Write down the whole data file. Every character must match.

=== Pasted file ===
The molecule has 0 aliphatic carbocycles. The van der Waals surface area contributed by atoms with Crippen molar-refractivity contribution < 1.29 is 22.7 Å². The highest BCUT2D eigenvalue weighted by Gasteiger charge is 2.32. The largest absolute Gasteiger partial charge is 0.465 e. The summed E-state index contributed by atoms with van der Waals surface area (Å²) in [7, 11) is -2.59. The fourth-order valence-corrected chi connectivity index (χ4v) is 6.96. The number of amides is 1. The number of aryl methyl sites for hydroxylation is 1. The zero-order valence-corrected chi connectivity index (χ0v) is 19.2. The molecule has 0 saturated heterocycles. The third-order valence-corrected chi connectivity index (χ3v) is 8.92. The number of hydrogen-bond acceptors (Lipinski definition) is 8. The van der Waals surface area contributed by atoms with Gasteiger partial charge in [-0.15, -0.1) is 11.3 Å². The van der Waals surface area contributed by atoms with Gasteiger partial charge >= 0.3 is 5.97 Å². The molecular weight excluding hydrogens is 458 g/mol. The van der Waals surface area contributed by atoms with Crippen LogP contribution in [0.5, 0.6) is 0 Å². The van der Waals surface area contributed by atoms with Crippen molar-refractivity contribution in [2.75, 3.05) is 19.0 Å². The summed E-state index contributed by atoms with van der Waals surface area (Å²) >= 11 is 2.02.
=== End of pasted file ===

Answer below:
The molecule has 0 aliphatic carbocycles. The van der Waals surface area contributed by atoms with Crippen molar-refractivity contribution < 1.29 is 22.7 Å². The highest BCUT2D eigenvalue weighted by Gasteiger charge is 2.32. The largest absolute Gasteiger partial charge is 0.465 e. The summed E-state index contributed by atoms with van der Waals surface area (Å²) in [7, 11) is -2.59. The fourth-order valence-corrected chi connectivity index (χ4v) is 6.96. The number of amides is 1. The number of aryl methyl sites for hydroxylation is 1. The zero-order valence-corrected chi connectivity index (χ0v) is 19.2. The molecule has 0 saturated heterocycles. The third-order valence-corrected chi connectivity index (χ3v) is 8.92. The number of hydrogen-bond acceptors (Lipinski definition) is 8. The van der Waals surface area contributed by atoms with Gasteiger partial charge in [-0.15, -0.1) is 11.3 Å². The van der Waals surface area contributed by atoms with Gasteiger partial charge >= 0.3 is 5.97 Å². The molecular weight excluding hydrogens is 458 g/mol. The van der Waals surface area contributed by atoms with Crippen LogP contribution in [0.5, 0.6) is 0 Å². The van der Waals surface area contributed by atoms with Crippen molar-refractivity contribution in [2.75, 3.05) is 19.0 Å². The summed E-state index contributed by atoms with van der Waals surface area (Å²) >= 11 is 2.02.